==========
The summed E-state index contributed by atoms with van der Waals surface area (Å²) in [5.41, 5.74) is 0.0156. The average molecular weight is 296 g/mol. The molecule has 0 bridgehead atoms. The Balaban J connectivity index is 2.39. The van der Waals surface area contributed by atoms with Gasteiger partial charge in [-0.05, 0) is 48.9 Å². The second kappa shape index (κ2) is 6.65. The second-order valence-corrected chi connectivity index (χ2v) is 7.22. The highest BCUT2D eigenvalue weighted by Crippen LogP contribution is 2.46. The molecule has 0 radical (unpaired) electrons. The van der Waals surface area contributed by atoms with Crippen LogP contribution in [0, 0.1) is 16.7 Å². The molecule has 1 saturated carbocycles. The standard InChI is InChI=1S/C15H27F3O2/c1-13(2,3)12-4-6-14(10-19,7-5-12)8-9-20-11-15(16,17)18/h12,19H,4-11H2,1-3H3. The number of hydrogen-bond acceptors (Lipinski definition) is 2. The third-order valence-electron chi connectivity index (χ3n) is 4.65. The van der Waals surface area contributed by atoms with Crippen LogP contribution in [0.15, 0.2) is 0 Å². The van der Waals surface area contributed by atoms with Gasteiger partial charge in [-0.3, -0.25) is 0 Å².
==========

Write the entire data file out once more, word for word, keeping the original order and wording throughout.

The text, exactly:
The summed E-state index contributed by atoms with van der Waals surface area (Å²) in [5.41, 5.74) is 0.0156. The average molecular weight is 296 g/mol. The molecule has 0 bridgehead atoms. The Balaban J connectivity index is 2.39. The van der Waals surface area contributed by atoms with Gasteiger partial charge in [-0.05, 0) is 48.9 Å². The second kappa shape index (κ2) is 6.65. The second-order valence-corrected chi connectivity index (χ2v) is 7.22. The highest BCUT2D eigenvalue weighted by Crippen LogP contribution is 2.46. The molecule has 0 radical (unpaired) electrons. The van der Waals surface area contributed by atoms with Crippen LogP contribution in [0, 0.1) is 16.7 Å². The molecule has 1 saturated carbocycles. The standard InChI is InChI=1S/C15H27F3O2/c1-13(2,3)12-4-6-14(10-19,7-5-12)8-9-20-11-15(16,17)18/h12,19H,4-11H2,1-3H3. The number of hydrogen-bond acceptors (Lipinski definition) is 2. The third-order valence-electron chi connectivity index (χ3n) is 4.65. The van der Waals surface area contributed by atoms with Crippen LogP contribution in [0.15, 0.2) is 0 Å². The van der Waals surface area contributed by atoms with Gasteiger partial charge in [-0.3, -0.25) is 0 Å².